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DOI
10.4324/9780415249126-S046-1
DOI: 10.4324/9780415249126-S046-1
Version: v1,  Published online: 1998
Retrieved January 19, 2019, from https://www.rep.routledge.com/articles/thematic/power/v-1

Article Summary

The general notion of power involves the capacity to produce or prevent change. In social and political philosophy, narrower conceptions of power specify the nature of these changes. Social power is the capacity to affect the interests of agents. Normative power is the capacity to affect their normative relations, such as their rights or duties.

There are long-standing conceptual disputes about the nature of power. Some emphasize the role of actual or potential conflicts of interest in defining power relations, others take legitimacy and consensus about norms as the basis. There is also a dispute, involving the nature of social explanation, about whether power must rest with agents or with social structures or forces of some kind. The lack of consensus on these matters raises the overarching question of whether the concept of power, which seems to function as a descriptive term, in some way involves evaluation.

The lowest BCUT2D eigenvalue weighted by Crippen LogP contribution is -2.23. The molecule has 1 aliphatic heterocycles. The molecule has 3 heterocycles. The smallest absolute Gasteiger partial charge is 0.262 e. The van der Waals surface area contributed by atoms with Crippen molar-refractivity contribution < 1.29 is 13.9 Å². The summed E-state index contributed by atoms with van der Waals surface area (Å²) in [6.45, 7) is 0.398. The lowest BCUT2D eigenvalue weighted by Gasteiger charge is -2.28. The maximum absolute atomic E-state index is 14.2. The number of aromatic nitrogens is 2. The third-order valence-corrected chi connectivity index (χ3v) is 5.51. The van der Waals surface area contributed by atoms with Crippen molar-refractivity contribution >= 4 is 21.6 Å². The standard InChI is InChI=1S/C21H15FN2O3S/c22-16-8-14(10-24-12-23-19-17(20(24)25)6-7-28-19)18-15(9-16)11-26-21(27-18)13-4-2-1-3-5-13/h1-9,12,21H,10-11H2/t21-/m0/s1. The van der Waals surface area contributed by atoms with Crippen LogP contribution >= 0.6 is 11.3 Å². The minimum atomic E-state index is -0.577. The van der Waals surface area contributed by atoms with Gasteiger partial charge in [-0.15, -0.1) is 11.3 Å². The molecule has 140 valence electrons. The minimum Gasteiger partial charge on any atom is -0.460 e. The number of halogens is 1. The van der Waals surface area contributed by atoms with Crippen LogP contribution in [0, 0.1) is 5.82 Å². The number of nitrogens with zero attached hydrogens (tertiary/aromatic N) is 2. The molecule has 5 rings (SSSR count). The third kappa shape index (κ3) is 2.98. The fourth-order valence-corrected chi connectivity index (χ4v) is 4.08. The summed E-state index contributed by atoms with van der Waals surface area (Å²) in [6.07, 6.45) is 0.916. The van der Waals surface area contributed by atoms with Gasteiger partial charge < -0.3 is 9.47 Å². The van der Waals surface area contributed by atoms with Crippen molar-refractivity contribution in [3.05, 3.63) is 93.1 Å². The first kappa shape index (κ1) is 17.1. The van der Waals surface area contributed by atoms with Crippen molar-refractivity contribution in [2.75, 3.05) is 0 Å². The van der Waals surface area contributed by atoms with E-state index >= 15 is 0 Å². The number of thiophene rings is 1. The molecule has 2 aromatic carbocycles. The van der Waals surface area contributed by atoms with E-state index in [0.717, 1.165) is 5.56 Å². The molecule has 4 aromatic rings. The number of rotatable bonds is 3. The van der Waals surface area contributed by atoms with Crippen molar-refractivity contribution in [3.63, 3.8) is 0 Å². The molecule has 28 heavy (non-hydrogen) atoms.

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Citing this article:
Green, Leslie. Power, 1998, doi:10.4324/9780415249126-S046-1. Routledge Encyclopedia of Philosophy, Taylor and Francis, https://www.rep.routledge.com/articles/thematic/power/v-1.
Copyright © 1998-2019 Routledge.

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